By Marsha M. Brown
A young man in his thirty’s “after witnessing the bombardment of Fort McHenry by the British Royal Navy ships in Chesapeake Bay” (Wikipedia) was so inspired by the sights and sounds, that he wrote a patriotic, poem “Defence of Fort McHenry” in 1814. It was then put to music by John Stafford Smith and later officially embraced as our national anthem “The Star – Spangled Banner”.
It’s a song that we’ve all heard over and over again but have we ever really heard it? Do we ever take the time to digest what he was saying or how he might have felt at the time he wrote it? If we were quizzed on the song that commands national respect, would we know enough to pass it? Would our children or grandchildren? Would we remember that it was written by Frances Scott Key who was an amateur poet? Or that he was a 35 years old lawyer at the time?
In Committee planning and discussion for the upcoming November 3rd, “A Salute to Veterans” event at Manteo First Assembly, it became veryclear that “The Star – Spangled Banner” is and should always be the first music we hear at any special event…military or otherwise. Not being able to recall all of the words, (shame on me), I decided to look at the lyrics again in their entirety.
I remembered there were four stanzas though most of us usually recall only the first. Researching the origin of it, I read about what inspired Mr. Key to compose such meaningful words. I couldn’t help but picture him staring at the sky back then. I thought about the loss of life, the sacrifice and the valor. I thought about how our nation made a stand. I considered that in 1814 when he wrote what turned out to be our national anthem, it was much like today in 2012 when battles for freedom, honor and security should always matter.
Like most and being more familiar with the first stanza, my eyes fell to the second. I read through and the words and I saw “…full glory” and “…long may she wave” which made it clear to me the author was hoping our flag and perhaps our country too would survive. His hope was there, his prayer was evident.
In the third stanza, the words “blood” and “refuge” stood out to me. Then seeing the words “terror of flight” and “the gloom of the grave” yet – it continued on with hope. In my opinion it seemed that considering the dying and the brave, Mr. Key hoped the sacrifice would be worth it in the end.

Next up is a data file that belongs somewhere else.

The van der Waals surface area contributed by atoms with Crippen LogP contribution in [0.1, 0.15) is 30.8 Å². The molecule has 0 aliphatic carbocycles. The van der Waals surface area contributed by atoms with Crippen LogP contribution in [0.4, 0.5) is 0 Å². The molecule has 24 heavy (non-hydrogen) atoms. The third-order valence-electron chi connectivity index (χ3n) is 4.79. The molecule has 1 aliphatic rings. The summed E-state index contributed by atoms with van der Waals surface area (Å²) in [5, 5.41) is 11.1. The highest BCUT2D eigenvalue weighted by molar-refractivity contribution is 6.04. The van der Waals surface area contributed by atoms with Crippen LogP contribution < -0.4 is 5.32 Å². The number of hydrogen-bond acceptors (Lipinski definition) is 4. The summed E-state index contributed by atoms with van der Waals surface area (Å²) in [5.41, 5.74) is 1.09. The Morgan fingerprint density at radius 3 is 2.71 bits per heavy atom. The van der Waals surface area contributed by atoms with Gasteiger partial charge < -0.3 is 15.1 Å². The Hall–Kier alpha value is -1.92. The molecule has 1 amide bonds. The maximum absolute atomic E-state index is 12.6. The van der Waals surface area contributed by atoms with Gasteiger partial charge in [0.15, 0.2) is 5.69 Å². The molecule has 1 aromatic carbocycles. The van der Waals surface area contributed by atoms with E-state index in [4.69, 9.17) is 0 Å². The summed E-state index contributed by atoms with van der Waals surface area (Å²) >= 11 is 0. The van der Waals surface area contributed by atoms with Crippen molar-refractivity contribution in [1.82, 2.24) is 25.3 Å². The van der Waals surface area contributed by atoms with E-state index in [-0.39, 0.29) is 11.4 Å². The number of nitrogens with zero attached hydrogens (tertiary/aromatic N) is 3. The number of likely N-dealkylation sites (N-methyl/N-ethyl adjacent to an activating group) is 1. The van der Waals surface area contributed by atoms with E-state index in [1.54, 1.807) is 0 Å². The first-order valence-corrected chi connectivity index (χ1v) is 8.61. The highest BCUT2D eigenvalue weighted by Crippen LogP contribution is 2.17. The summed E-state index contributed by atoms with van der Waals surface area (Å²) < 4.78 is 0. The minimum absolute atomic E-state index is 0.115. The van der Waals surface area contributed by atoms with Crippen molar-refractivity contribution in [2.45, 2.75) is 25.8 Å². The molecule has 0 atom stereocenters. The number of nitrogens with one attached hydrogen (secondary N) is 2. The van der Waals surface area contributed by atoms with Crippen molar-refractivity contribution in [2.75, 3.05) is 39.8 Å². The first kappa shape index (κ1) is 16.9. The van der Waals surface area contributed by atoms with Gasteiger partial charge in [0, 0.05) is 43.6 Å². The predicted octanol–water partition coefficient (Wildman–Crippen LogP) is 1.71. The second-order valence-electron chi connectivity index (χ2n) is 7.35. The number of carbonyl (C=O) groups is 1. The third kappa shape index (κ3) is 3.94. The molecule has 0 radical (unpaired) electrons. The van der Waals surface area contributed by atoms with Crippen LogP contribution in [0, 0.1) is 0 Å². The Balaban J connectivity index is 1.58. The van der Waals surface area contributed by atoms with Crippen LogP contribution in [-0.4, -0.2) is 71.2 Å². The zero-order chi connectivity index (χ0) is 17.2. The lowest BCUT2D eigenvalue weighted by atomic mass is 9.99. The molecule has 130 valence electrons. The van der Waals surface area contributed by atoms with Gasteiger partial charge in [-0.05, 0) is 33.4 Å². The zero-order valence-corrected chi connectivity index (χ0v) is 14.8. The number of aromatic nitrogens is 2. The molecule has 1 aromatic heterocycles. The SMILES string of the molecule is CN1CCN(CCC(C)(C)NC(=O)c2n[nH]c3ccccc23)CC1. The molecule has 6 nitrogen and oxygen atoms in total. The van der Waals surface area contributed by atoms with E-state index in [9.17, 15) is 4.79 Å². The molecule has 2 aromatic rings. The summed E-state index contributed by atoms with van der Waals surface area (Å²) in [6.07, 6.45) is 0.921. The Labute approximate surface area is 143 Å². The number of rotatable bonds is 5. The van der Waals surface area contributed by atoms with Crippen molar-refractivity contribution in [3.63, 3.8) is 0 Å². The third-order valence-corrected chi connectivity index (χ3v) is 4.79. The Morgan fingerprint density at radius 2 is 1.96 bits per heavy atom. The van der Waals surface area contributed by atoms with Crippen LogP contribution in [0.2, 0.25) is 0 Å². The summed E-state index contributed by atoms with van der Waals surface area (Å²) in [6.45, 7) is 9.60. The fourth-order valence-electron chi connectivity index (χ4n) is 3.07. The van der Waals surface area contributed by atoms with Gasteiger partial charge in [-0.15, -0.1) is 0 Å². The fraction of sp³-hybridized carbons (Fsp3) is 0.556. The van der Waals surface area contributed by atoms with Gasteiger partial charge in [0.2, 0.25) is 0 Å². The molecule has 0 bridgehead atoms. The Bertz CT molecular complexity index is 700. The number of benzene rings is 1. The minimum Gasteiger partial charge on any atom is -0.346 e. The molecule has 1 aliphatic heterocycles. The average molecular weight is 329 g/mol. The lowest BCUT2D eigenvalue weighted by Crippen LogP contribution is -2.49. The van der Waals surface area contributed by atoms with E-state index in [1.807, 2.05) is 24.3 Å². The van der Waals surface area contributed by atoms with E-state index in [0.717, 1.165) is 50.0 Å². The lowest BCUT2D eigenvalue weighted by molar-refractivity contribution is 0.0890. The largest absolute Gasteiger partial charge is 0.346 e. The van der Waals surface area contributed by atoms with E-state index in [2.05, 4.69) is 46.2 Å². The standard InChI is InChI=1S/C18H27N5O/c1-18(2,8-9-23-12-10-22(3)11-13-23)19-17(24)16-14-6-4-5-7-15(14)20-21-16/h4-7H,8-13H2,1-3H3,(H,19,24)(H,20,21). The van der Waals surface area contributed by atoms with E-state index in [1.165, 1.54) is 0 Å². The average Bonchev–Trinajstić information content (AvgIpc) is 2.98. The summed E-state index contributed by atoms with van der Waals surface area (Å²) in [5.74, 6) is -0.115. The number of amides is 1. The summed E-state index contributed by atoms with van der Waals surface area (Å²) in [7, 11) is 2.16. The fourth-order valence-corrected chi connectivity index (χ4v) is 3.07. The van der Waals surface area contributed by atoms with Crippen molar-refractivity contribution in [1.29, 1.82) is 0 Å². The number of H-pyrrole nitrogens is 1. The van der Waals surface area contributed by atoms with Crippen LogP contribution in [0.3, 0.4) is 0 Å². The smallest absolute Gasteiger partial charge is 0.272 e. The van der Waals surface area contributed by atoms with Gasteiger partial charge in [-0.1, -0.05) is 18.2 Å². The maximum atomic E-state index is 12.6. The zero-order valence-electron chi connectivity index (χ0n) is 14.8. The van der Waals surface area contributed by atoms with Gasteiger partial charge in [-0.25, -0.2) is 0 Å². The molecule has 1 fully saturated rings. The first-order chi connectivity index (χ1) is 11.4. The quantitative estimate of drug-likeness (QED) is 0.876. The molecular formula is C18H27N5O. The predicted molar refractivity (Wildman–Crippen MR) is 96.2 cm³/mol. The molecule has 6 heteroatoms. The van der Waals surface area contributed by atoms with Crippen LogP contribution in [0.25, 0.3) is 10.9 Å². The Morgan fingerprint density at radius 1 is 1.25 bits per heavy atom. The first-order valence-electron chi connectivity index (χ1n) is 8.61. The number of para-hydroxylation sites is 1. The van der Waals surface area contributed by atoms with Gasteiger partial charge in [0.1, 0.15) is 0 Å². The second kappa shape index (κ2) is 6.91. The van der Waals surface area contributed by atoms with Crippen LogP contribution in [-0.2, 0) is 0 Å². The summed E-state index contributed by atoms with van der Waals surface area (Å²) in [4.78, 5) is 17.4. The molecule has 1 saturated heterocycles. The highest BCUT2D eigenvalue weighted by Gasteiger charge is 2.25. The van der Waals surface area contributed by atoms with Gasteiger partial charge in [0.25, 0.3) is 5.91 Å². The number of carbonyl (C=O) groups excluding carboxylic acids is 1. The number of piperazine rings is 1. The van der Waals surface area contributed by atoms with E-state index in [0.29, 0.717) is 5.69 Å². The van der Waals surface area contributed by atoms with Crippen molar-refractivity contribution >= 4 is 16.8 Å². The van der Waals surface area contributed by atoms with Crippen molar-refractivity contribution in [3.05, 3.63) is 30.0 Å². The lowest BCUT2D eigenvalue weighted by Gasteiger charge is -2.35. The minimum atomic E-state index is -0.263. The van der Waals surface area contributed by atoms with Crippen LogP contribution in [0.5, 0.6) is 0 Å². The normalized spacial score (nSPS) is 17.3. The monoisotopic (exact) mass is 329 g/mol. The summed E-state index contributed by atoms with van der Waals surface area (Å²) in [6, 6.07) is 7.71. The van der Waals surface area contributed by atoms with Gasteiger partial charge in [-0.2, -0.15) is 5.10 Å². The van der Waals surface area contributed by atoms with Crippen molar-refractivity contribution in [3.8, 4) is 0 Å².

Lastly, in stanza four…beginning with line six through to the end…
And this be our motto: “In God is our trust.”
And the star – spangled banner in triumph shall wave
O’er the land of the free and the home of the brave!
Heartfelt and from the depths of his being, Frances Scott Key took it all in and shared it with the world. And speaking of God, well, plain and simple, His word and His name have been spoken, prayed and read on many battlefields.
Each time I write GIG LINE, I ask my sweetie pie husband Billy – a Vietnam veteran – to listen while I proof read it out loud. His opinion matters…it matters a lot. His love for our country, respect for our military and commitment to honor fellow veterans for the rest of his life…is my influence.
Billy’s response was prompt and deliberate. He said “All of the words in “The Star – Spangled Banner” matter especially the first stanza” which reads like this –
And the rockets’ red glare, the bombs bursting in air,
Gave proof through the night that our flag was still there,
O say does that star – spangled banner yet wave,
O’er the land of the free and the home of the brave?
Staring at the floor and never looking up, Billy said very seriously that when the ship he was on en route to Vietnam drew close to the coast, he and his buddies were standing on the deck. Together, shoulder to shoulder they could see first hand “the rockets red glare and bombs bursting in air”…literally. He said it was then, more so than before, that they all pondered their fate.
Phrases like “This is real.” and “It’s happening.” were expressed openly and without reservation by the soldiers and more than once.
Almost 200 years ago, Frances Scott Key famously summarized on paper his account of history in the making. The relevance of his descriptive words became all too familiar to the eyes and ears of Billy and his comrades in 1968.
Billy explained that as they prepared to make their way off the transport toward the beach seeing a ceiling of red sky, they were all “paralyzed with fear”. However, knowing it was “the real deal” with no more drills; no more anticipation, they “moved forward determined to get the job done”. God bless our veterans…all of them everywhere.
Until next time, be happy, be safe, be proud and stay tuned…